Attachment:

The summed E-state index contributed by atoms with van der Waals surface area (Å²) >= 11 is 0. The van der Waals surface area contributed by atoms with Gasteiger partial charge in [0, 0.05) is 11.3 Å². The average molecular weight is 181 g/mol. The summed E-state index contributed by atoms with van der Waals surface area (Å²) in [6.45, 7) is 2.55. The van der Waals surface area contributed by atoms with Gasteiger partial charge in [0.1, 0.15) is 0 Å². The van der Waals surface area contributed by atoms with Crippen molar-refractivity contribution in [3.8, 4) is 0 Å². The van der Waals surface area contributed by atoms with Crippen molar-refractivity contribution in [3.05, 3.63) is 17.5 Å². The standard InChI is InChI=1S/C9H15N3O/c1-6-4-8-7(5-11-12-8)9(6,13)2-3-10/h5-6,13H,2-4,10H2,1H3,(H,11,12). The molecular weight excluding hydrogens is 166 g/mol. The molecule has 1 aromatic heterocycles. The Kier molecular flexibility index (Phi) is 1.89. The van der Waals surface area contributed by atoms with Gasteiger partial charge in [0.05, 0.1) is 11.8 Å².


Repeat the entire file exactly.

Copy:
The summed E-state index contributed by atoms with van der Waals surface area (Å²) >= 11 is 0. The van der Waals surface area contributed by atoms with Gasteiger partial charge in [0, 0.05) is 11.3 Å². The average molecular weight is 181 g/mol. The summed E-state index contributed by atoms with van der Waals surface area (Å²) in [6.45, 7) is 2.55. The van der Waals surface area contributed by atoms with Gasteiger partial charge in [0.1, 0.15) is 0 Å². The van der Waals surface area contributed by atoms with Crippen molar-refractivity contribution in [3.8, 4) is 0 Å². The van der Waals surface area contributed by atoms with Crippen molar-refractivity contribution in [3.05, 3.63) is 17.5 Å². The standard InChI is InChI=1S/C9H15N3O/c1-6-4-8-7(5-11-12-8)9(6,13)2-3-10/h5-6,13H,2-4,10H2,1H3,(H,11,12). The molecular weight excluding hydrogens is 166 g/mol. The molecule has 1 aromatic heterocycles. The Kier molecular flexibility index (Phi) is 1.89. The van der Waals surface area contributed by atoms with Gasteiger partial charge in [0.05, 0.1) is 11.8 Å².